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Re: Maclean-Clephane/Torloisk mss

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  • Alasdair Codona
    Dear Simon, ... the basses look composed and not harpy to me, and many of the tunes are apaprently copied from Patrick MacDonald (of the 1784 collection fame)
    Message 1 of 8 , 6 Nov 08:10
      Dear Simon,

      >People rave about how important this ms is but I sometimes wonder -
      the basses look composed and not harpy to me, and many of the tunes
      are apaprently copied from Patrick MacDonald (of the 1784 collection
      fame) - so may have been "tweaked" by him, and also the M-C sisters
      were not collecting for our sakes but to arrange it all for pedal
      harp or piano and publish it in lush romantic arrangements.<

      What's new though, Simon, eh? Borrowing from previously printed
      sources was common at that time. Only Bunting presents basses
      purporting to be straight from the fingers of harpers and even then
      there are difficulties.

      One reason I was punting the Torloisk MSS as being particularly
      important is because of the harp puirt in section B. These are all
      set in keys which relate directly to the two main tunings given by
      Bunting and I play them all in the keys as notated with the exception
      of the Bb which I believe to have been an afterthough and alteration
      of the tonality to bring the pieces concerned more into line with
      contemporary musical fashion.

      Thus Port Gordon (Port 2nd) might be seen to be originally a D final
      tune with a strong F tonality (range aaa-G). It is given in the key
      of F one flat in Dow (range bbbflat-G). Fàilte Mhic Càidh (Port 4th)
      is also given in the same key as in Dow, that of A natural (range in
      both aaa-G). Is Eagal Leam am Bàs (Port 6th) likewise in D natural
      in Dow but is given the remarkably inappropriate 'afterthought' Bb in
      the Torloisk (range in both aaa-a). This feature should cause us to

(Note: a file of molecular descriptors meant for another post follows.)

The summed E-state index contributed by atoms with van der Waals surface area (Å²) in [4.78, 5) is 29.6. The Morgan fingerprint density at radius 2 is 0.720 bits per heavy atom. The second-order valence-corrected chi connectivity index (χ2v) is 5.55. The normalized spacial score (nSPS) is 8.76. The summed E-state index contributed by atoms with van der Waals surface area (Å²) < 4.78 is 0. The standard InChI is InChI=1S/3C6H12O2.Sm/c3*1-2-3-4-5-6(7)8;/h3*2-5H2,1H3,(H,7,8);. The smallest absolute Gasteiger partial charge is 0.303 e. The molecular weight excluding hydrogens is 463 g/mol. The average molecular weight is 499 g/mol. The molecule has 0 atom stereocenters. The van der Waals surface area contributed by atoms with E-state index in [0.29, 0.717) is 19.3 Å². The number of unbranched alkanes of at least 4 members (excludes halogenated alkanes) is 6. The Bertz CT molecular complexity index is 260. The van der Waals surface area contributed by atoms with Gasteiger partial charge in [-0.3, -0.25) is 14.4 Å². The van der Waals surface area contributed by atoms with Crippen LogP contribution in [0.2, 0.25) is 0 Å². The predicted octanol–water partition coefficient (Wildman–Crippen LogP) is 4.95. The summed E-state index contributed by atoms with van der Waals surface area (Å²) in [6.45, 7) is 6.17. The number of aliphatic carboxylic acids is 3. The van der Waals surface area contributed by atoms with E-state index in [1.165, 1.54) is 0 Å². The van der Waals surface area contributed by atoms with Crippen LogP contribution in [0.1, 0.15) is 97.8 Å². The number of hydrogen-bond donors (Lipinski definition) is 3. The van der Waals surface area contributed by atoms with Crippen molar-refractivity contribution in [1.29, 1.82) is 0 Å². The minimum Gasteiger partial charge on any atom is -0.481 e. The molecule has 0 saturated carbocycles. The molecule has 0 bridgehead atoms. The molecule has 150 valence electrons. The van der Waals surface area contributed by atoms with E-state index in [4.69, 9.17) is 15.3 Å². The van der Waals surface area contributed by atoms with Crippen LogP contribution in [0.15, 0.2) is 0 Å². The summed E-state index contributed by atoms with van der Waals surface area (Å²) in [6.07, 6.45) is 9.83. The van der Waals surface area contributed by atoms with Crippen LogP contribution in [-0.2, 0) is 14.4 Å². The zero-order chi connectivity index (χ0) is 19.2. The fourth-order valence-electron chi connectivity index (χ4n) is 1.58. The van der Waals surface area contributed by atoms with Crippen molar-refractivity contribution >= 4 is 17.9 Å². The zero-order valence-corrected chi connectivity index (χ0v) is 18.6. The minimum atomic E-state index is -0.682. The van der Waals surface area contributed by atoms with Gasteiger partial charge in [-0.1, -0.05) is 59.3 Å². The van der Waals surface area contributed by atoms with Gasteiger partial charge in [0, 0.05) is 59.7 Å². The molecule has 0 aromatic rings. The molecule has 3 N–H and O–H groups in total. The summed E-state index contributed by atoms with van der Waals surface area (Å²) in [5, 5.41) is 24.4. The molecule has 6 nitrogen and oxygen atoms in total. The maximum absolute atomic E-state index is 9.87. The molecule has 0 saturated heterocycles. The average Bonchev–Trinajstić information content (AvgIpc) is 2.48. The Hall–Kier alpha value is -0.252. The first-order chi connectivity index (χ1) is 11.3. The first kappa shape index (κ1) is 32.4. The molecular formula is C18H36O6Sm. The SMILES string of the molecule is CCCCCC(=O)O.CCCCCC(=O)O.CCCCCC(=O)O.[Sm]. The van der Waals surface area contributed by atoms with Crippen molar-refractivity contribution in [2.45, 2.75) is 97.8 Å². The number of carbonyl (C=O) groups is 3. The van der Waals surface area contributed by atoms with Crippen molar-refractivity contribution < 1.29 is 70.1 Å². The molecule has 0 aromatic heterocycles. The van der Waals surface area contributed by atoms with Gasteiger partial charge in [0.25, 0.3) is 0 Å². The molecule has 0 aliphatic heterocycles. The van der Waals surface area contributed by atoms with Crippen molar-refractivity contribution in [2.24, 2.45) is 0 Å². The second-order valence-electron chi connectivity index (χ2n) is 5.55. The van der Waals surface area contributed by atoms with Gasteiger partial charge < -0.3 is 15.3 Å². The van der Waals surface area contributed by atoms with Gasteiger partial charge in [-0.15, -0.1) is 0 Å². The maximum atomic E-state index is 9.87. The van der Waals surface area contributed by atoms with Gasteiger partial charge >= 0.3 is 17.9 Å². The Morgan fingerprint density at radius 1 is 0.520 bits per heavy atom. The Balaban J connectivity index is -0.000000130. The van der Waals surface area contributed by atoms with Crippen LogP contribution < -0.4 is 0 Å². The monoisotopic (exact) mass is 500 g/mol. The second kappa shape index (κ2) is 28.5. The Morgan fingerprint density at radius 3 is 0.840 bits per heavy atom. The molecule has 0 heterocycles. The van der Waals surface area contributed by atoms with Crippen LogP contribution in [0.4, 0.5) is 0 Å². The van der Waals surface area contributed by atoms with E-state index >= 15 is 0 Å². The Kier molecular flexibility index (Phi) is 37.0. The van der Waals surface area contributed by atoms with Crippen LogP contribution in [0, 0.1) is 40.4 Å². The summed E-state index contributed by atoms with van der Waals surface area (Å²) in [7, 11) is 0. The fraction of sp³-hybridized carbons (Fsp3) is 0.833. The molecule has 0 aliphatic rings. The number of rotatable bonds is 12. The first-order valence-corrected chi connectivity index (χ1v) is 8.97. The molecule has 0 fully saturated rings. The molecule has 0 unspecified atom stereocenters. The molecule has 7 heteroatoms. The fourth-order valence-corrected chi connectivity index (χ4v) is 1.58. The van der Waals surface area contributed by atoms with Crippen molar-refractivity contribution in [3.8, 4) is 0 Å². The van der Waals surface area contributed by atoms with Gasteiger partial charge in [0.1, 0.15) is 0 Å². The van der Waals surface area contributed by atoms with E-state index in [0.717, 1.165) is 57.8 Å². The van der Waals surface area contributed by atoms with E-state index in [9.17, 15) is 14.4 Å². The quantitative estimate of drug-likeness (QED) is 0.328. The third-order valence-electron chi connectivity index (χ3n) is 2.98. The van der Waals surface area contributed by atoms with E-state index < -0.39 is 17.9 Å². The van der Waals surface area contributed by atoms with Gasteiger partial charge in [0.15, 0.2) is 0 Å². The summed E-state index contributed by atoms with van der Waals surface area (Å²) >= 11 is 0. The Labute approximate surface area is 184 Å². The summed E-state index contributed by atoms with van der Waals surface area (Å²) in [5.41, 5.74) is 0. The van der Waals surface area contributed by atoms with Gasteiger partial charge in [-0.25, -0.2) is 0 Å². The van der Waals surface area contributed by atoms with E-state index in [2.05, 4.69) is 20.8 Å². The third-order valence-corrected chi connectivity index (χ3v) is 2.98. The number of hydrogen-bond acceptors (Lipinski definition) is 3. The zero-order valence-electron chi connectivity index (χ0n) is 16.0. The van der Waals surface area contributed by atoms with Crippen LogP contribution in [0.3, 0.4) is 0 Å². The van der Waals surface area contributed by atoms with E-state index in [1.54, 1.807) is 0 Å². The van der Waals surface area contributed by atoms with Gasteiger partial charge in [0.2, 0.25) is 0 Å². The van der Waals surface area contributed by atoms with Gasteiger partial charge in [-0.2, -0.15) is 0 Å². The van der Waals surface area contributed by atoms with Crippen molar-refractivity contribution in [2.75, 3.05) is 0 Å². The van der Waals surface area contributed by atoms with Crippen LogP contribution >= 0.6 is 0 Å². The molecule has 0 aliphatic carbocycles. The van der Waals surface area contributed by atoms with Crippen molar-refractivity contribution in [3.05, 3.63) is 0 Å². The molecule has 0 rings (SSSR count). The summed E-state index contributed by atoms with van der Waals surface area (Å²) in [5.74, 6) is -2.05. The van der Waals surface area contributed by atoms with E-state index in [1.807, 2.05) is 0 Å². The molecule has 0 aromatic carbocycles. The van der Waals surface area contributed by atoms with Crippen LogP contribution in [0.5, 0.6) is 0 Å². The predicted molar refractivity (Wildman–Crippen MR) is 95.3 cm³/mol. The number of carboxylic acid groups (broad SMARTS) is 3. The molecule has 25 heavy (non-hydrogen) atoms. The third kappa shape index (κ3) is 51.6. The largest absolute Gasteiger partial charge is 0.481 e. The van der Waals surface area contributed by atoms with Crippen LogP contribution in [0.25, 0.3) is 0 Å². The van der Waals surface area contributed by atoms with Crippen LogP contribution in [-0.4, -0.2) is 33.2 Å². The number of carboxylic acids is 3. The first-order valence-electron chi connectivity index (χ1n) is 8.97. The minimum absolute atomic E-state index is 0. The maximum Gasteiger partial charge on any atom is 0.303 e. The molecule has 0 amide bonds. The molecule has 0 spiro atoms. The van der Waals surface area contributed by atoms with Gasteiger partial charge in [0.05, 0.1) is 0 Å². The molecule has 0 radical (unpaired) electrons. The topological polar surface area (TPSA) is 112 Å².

consider treating the keys in both this part of the Torloisk and in
      Dow as very significant and possibly traditional. Being set for
      fiddle, the ranges all fit happily above sister G.

      The only key I would have questions about in Dow is that of Fuath nam
      Fìdhleirean in D. This could be an example of Bunting's fuígheall
      mhór key but I'd like the opinion of others on this. The song 'am
      Bruadar Grad' (the Quick Dream) beginning on the same page is set in
      F minor; not a tuning I'd want to use on my harp.

      Beannachdan,



      Alasdair



      --- In clairseach@..., Simon Chadwick <pocmloc@g...>
      wrote:
      > Robert,
      >
      > The NLS only has a photocopy, not the real thing. Also note that
      any
      > copy you get will be copyrighted and so it would be a massive
      copyright
      > infringement to put it online without permission of either the NLS
      > and/or the owner of the actual manuscripts.
      >
      > But by all means write to the library and ask for a copy - at worst
      > they can refuse.
      >
      > 15 tunes from the mss have been published in the 2001 Ossian
      edition of
      > Donal O'Sullivan's "Carolan", many are obviously not Carolan tunes
      and
      > the bass lines have been stripped away.
      >
      > People rave about how important this ms is but I sometimes wonder -
      the
      > basses look composed and not harpy to me, and many of the tunes are
      > apaprently copied from Patrick MacDonald (of the 1784 collection
      fame)
      > - so may have been "tweaked" by him, and also the M-C sisters were
      not
      > collecting for our sakes but to arrange it all for pedal harp or
      piano
      > and publish it in lush romantic arrangements.
      >
      > Anyway I agree it ought to be edited and published, and then
      studied by
      > all of us!
      >
      > Simon
    • Alasdair Codona
      A chairdean, While I m on the keys in Dow, I d like to gather all your opinions on whether Fàilte Mhic Coinnich, the first tune in Dow, might have originally
      Message 2 of 8 , 6 Nov 08:19
        A' chairdean,

        While I'm on the keys in Dow, I'd like to gather all your opinions on
        whether Fàilte Mhic Coinnich, the first tune in Dow, might have
        originally been played in F one flat... Would the Scottish harpers
        have avoided flat tunings like their Irish counterparts? Or was a
        finish on the note F just out of the question for Gaelic harpers even
        as a transposition of a C mode? Indeed, is the Bb in the published
        tune an intrusion into the melody?

        Beannachdan,


        Alasdair



        ---In clairseach@..., Simon Chadwick <pocmloc@g...>
        wrote:
        > Robert,
        >
        > The NLS only has a photocopy, not the real thing. Also note that
        any
        > copy you get will be copyrighted and so it would be a massive
        copyright
        > infringement to put it online without permission of either the NLS
        > and/or the owner of the actual manuscripts.
        >
        > But by all means write to the library and ask for a copy - at worst
        > they can refuse.
        >
        > 15 tunes from the mss have been published in the 2001 Ossian
        edition of
        > Donal O'Sullivan's "Carolan", many are obviously not Carolan tunes
        and
        > the bass lines have been stripped away.
        >
        > People rave about how important this ms is but I sometimes wonder -
        the
        > basses look composed and not harpy to me, and many of the tunes are
        > apaprently copied from Patrick MacDonald (of the 1784 collection